Eleanor Lobb was presented with the Sovereign’s Medal for Volunteers, a Governor General award. / Submitted Photo

Eleanor Lobb was presented with the Sovereign’s Medal for Volunteers, a Governor General award. / Submitted Photo

Mission volunteer presented with Sovereign’s Medal

Eleanor Lobb has been volunteering her time for almost 60 years

Eleanor Lobb has been volunteering her time to help others ever since she was a child.

“My parents were both volunteers and as a child I cut pictures to send to missionaries,” Lobb said.

As she grew older, she did even more. As a teenager, Lobb knit men’s sweaters for the Red Cross to supply to servicemen during the Second World War. And, as a college student, she was doing volunteer recruitment for a small eastern college when she met the man who has been her husband for 72 years

Newly married, Lobb became part of a small community group who assisted needy families in the area.

“When I joined the Hospital Auxiliary in 1961, I opened a whole new door to the world of volunteerism which has included opportunities, over the years, to many health-related groups as well as community, faith-oriented and civic organizations.”

Earlier this month, Lobb was honoured for her many years of service when she was presented with the Sovereign’s Medal for Volunteers, a Governor General award.

Brad Vis, MP for Mission-Matsqui-Fraser Canyon, presented the medal to Lobb who has been volunteering for 60 years and is the longest serving member of the Mission Hospital Auxiliary, which is celebrating its 100th anniversary this year.

At the heart of what she does, Lobb puts others first. Years of her life have been dedicated to caring for patients and visitors at the Mission Hospital, making blankets for families abroad, slippers for the Christmas Bureau and regularly donating blood to Canada Blood Services.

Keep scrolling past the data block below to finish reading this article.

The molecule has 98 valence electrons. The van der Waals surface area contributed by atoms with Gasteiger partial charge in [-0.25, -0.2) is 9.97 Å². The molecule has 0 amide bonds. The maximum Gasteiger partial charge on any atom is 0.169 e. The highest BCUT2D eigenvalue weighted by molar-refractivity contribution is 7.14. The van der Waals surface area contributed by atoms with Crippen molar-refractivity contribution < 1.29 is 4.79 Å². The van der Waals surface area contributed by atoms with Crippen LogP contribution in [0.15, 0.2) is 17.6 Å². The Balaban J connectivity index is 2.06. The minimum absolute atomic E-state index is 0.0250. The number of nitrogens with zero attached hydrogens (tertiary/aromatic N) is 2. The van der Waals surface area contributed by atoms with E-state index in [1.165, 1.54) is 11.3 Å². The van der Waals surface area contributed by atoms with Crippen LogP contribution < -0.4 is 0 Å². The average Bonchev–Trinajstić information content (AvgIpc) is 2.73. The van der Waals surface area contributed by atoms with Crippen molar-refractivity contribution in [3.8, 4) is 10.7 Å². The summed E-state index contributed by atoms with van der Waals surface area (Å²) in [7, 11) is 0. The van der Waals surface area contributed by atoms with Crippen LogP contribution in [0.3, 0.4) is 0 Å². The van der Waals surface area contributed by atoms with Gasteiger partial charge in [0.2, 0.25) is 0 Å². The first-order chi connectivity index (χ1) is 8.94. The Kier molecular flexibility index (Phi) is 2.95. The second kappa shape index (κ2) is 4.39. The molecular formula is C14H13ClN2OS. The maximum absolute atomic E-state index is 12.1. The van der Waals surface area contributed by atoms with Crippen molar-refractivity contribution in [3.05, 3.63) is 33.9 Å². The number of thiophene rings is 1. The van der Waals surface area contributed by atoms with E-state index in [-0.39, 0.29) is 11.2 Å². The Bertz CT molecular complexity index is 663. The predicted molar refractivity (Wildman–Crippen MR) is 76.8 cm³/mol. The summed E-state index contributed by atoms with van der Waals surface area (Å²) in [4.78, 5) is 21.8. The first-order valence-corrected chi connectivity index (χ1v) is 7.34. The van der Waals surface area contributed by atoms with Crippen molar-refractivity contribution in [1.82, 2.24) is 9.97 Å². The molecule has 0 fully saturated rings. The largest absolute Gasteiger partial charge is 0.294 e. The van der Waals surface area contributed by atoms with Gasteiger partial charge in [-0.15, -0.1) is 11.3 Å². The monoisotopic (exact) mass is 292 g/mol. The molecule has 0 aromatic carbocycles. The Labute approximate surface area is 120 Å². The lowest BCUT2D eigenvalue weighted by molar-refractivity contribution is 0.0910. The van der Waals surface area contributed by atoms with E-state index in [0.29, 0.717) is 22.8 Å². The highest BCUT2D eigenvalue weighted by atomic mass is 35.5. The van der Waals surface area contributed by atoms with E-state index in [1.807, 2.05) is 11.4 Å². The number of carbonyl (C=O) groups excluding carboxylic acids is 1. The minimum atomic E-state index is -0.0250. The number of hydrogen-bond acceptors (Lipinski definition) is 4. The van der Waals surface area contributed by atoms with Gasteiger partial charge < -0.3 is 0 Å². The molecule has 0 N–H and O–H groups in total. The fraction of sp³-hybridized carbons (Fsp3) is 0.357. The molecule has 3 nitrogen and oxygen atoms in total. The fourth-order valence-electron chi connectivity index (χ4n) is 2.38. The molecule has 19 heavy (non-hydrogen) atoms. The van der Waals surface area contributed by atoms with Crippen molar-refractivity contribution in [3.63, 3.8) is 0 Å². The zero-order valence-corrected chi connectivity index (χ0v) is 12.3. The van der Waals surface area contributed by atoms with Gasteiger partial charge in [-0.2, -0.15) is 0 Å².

“It was a huge honour for me to take part in this occasion. Mrs. Lobb sets an example for all of us in service above self and I am thrilled the highest office in our country is recognizing her contributions,” said Vis.

While she was proud to accept the medal, Lobb doesn’t volunteer for the recognition.

“Volunteering has never paid in dollars, but I am rich in memories which are 100 per cent mine and no one can take them from me.”

Her memory bank contains “items from places I have been, activities I have engaged in, wonderful people I have met and worked with, functions I have attended and projects I have seen completed to enhance the lives of the citizens of many communities.”

The Covid-19 pandemic has made it difficult for volunteers like Lobb to continue to donate their time, but she always finds a way to contribute.

“Covid has played havoc with the world and volunteers have been hard hit by restrictions. I feel fortunate that I have been able to continue to knit slippers for the Christmas Bureau (200 pairs this year) and to complete hundreds of full-size blankets for MCC’s overseas relief programs.”

“It is my hope that once Covid restrictions have been removed, the people in Mission who have time and energy, skills and resources, will take the opportunity to revitalize the many organizations that rely on volunteers to make them function. Life will never be the same, but volunteers will always be needed and welcomed.”

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